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History Bytes

History Bytes: Newport Cabinetmakers

The Yale University Art Gallery recently unveiled the exhibit Art and Industry in Early America: Rhode Island Furniture, 1650-1830 which features several pieces from the Newport Historical Society’s collections, including a side chair made by Job Townsend. The Townsends and their contemporaries the Goddards are renowned Newport cabinetmaking families linked in history through their craft and through marriage.

The first Townsends were early settlers of Providence, as well as the towns of Flushing and Oyster Bay, Long Island. These were New York Quaker communities with many Rhode Island connections. The Goddards descended from Henry Goddard, a weaver from Quedgeley, Gloucestershire (b. 1665), Dartmouth, Massachusetts and Jamestown, Rhode Island.

Later generations of Townsends and Goddards settled in the predominately Quaker section of Newport, “The Point,” and there established friendships through trade, community and the Quaker Meeting. Intermarriages between the families were inevitable, as in the case of two Goddard brothers marrying two Townsend sisters, helping to ensure dynastic survival.

Image: Witnesses at the marriage of John Goddard to Hannah Townsend, held at the Great Friends Meeting House on 6 August 1746, a virtual festival of cabinetmakers, joiners and artisans. Included is the family of Samuel Casey, silversmith of South Kingstown, and kinsman Governor Gideon Wanton.

History Bytes: Old Port Days

In the 1920s, Newporters looked internally to their own origins and the birth of the nation. Colonial revival decoration and architecture were increasingly popular and the great period of the 18th century was celebrated with festivals, house tours, music and costumes.

Old Port Days began in 1929 as an all-day block party on Washington Street to raise money for the restoration of the Wanton-Lyman-Hazard House, Newport’s first historic house museum. The Old Port group hosted similar events through the 1930s and 40s, as well as provided educational programs about history and architecture. In 1963, Old Port morphed into Operation Clapboard, the beginning of the city-wide house restoration movement.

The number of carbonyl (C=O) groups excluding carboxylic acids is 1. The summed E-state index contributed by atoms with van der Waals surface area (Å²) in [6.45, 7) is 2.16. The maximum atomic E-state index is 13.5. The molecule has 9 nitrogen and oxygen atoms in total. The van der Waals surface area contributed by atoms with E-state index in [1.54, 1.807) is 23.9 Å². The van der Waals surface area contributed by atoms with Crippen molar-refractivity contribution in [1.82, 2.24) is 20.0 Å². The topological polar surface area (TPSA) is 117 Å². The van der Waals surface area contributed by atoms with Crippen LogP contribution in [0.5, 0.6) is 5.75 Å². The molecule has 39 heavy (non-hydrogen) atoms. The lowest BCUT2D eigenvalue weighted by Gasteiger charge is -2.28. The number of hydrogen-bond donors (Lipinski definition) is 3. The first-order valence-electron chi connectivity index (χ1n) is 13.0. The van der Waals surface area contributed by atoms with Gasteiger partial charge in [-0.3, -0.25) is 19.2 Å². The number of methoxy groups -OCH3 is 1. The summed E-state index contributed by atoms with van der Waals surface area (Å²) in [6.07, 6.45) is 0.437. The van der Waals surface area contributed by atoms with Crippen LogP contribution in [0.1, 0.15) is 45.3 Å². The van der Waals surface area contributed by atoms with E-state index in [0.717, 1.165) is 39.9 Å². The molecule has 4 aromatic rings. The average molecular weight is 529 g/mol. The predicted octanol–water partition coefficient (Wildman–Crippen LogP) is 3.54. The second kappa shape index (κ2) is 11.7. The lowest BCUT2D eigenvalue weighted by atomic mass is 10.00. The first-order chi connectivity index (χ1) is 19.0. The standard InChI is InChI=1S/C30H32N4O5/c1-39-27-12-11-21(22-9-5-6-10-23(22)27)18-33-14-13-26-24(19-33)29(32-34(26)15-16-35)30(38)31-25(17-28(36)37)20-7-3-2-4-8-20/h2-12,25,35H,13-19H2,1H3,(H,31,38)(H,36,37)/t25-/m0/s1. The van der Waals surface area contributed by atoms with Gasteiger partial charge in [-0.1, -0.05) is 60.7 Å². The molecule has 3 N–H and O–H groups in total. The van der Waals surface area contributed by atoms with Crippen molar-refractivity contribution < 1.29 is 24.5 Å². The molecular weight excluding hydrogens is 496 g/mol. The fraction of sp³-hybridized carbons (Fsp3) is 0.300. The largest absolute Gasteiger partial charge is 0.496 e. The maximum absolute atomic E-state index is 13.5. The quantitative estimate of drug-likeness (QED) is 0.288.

Above: Residents from the Point neighborhood wearing historic costumes greet visitors for tours of the “Hunter House” (St. Joseph’s Convent) in 1929.

History Bytes: Seaman’s Protection Certificates

In 1796, Congress authorized the creation of Seaman’s Protection Certificates as a way to prevent foreign navies from kidnapping or “impressing” American mariners into service. Issued by the US Customs House of the home port, the certificates were proof of American birth or citizenship including the name of the sailor, his age, height and other distinguishing physical features such as scars, birthmarks and hair color. One copy was held by the mariner and a duplicate was filed with the Custom House, now in the custody of the National Archives.

Seen here, a 1797 protection certificate for 15 year old John Borden signed by William Ellery, from the NHS archives.